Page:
“Some time later I was again traveling when my boat neared that same city. This time when there was an excited rush to the deck I felt more of an urge to join and again see the city. I realized that when I saw the city the second time I wasn’t as repulsed by it as I had been the first time.

“The third time I was on a boat passing that city I was surprised to find that for a moment I too was marveling at the beauty of the city along with everyone else.”

Rabbi Schwadron noted that the incident brought to mind a thought he heard from the Brisker Rav. When Moshe Rabbeinu warned Klal Yisroel about the dangers of falling prey to idolatry he says, “For you know how we dwelled in the land of Egypt and how we passed through the midst of the nations through whom you passed. And you saw their abominations and their detestable idols – of wood and stone, of silver and gold that were with them.2

The Brisker Rav explained that, in his carefully chosen words, Moshe was warning the nation of the rapid progression of sin. When the nation was first exposed to idolatry no doubt they were repulsed by what they viewed as “abominations and detestable idols.” But with time when they became more accustomed to the notion of idolatry the idols were no longer as horrid to them as they once were. At that point they seemed like harmless pieces of ‘wood and stone’. Then, as more time passed, they came to respect and revere the idols until they became valuable like ‘silver and gold’.”

Rabbi Schwadron explained that his experience - which parallels the Brisker Rav’s explanation of the verse - reflects the workings of our Evil Inclination. He knows he cannot lure us into sin in one fell swoop. So he lays his traps in steps. “Today he says do this and this; until he says to serve idolatry3.” In his crafty and wily manner our Evil Inclination enervates our resolve and deceptively entices us into sin without us realizing that he has ensnared us down a slippery slope.

This is what the gemara is conveying. How are the righteous able to desist from the machinations of the Evil Inclination? It is because they are acutely aware of the danger of doing those things which ‘aren’t so bad’. True, the act itself may not be so terrible, but the righteous look ahead and contemplate the potential effect such an act can have.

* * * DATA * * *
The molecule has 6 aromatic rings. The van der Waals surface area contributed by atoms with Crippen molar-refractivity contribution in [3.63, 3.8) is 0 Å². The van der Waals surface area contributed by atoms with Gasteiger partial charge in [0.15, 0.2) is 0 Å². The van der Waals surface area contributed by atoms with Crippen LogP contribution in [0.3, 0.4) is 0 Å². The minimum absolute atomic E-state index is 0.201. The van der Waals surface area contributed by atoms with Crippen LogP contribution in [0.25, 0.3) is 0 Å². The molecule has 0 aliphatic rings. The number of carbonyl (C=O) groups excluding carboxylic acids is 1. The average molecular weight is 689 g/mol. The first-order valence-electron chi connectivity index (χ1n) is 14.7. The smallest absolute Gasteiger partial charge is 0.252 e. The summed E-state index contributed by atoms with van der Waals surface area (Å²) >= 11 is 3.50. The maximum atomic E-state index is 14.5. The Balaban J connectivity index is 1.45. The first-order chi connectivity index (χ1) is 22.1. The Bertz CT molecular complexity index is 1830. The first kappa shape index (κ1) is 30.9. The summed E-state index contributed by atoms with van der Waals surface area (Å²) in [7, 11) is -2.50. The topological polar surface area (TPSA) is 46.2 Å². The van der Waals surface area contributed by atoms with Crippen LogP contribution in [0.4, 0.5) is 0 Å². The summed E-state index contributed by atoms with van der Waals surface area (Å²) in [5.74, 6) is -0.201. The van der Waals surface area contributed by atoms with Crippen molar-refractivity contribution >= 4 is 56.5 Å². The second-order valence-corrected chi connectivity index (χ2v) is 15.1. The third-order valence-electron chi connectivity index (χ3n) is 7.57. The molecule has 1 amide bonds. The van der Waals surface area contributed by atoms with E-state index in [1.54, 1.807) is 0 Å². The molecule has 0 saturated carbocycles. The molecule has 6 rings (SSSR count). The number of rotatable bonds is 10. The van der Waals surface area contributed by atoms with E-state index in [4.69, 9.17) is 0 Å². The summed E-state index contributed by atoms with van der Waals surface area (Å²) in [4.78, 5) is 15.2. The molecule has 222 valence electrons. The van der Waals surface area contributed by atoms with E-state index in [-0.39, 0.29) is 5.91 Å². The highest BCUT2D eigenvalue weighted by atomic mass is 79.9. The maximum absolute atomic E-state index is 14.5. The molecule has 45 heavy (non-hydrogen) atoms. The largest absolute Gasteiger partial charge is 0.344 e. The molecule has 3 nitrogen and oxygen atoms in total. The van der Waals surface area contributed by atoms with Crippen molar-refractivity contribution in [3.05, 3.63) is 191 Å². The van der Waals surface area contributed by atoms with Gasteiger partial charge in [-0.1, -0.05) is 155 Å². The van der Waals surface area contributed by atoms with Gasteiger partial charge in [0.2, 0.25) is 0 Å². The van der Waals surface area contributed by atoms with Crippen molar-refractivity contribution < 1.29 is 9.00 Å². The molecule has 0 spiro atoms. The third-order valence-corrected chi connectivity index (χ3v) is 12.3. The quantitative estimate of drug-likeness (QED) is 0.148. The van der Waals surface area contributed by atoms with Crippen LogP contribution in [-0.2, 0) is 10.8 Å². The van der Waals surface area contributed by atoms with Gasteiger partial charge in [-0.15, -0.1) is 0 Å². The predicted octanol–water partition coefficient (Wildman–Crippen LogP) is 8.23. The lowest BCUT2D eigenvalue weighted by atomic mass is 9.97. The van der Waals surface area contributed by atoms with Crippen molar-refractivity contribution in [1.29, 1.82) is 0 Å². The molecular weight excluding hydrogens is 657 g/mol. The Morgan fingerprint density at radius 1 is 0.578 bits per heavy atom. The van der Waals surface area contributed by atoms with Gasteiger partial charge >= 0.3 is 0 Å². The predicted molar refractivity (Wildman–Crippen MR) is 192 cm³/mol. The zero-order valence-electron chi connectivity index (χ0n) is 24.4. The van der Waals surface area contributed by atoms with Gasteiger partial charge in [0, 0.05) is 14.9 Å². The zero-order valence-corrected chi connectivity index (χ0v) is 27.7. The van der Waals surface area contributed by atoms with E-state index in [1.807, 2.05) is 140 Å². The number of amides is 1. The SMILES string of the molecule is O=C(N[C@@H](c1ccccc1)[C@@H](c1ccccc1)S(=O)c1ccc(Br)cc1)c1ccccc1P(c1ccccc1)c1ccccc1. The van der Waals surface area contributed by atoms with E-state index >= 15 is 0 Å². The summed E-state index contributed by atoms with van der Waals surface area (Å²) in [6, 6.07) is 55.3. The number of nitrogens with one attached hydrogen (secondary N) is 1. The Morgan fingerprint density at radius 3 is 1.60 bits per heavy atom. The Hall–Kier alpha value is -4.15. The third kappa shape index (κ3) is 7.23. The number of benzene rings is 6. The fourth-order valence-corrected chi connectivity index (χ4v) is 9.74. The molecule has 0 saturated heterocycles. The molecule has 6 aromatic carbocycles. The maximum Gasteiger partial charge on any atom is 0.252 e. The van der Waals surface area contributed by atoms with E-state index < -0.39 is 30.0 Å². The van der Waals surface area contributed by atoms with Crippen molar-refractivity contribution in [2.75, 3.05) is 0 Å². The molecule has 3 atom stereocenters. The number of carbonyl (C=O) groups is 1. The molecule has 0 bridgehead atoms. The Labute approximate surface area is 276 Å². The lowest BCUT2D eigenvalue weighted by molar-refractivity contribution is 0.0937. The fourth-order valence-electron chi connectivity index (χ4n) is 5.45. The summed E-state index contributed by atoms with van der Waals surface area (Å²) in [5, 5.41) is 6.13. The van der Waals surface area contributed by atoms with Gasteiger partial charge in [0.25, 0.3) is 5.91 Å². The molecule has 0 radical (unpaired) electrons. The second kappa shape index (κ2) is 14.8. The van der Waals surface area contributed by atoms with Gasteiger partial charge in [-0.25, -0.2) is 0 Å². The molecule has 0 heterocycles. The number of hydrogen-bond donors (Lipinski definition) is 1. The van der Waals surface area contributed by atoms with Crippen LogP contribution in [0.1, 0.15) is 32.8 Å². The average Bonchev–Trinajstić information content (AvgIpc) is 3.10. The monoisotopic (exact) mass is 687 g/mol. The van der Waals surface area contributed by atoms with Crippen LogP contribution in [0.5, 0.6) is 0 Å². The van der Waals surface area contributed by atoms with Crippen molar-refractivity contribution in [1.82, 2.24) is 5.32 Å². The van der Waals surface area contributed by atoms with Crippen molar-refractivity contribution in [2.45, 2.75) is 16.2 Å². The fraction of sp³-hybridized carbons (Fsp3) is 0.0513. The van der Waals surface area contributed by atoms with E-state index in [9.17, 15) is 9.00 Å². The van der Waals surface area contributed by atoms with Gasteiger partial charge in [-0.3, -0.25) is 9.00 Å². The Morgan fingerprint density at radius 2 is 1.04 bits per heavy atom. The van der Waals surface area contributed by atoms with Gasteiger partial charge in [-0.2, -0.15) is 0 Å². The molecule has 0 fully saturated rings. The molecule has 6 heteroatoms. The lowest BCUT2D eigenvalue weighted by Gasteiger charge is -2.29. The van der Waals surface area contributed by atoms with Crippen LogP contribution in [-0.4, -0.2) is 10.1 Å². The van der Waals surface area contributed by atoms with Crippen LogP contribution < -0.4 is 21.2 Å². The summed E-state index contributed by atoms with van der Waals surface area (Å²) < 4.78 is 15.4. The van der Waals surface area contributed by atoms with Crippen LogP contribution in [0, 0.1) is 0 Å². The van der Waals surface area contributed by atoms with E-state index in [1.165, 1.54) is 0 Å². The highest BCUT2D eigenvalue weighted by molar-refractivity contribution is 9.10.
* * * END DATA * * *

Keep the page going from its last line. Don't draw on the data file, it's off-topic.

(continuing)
There are certain drugs which are dangerous, not as much because of their own inherent dangers, as it is a ‘gateway drug’. Taking that first drug more often than not leads to taking other drugs which are far more damaging and perilous.

In that same vein our Evil Inclination employs the usage of ‘gateway acts’. He leads us to commit acts which may not even be considered a sin, however, can easily lead to more sinful behavior.

The wicked live in the moment. They seek to enjoy the hedonistic gratification available now, and do not contemplate the long-term consequences of their actions. Such a mindless attitude ensures that even a simply avoidable act can quickly metamorphose into ‘mountains’ of sins, which become almost insurmountable.

Thus, in the future when the truth becomes evident, the wicked will morbidly and regretfully look and contemplate the original actions they performed and see how much simpler it would have been if they had restrained themselves before their actions grew progressively worse.

Perhaps the shofar blasts of Rosh Hashanah symbolize the crying of the righteous and wicked in the future. The tekiah - the elongated single blast - represents the pure tears of the righteous who weep in reverent joy for their ability to remain pure and unsullied in sin.

The shevarim and teruah blasts - which are fragmented and intermittent - represent the tears of the wicked who allowed their lives to become fragmented by blindly following the whims of their Evil Inclination.

On Rosh Hashanah, all blasts commence and conclude with a tekiah to represent that even if one has fallen prey to his Evil Inclination, and even if he is mired and sullied with sin, as long as he is alive he can repent and rectify. He can still join the ranks of the righteous whose tears are complete and whole. The first step is to make sure he is heading in the right direction.

“A root flourishing with gall and wormwood”

“How were we unable to conquer this hair of a needle?”

1 52a
2 29:15-16
3 Shabbos 105a


Post a Comment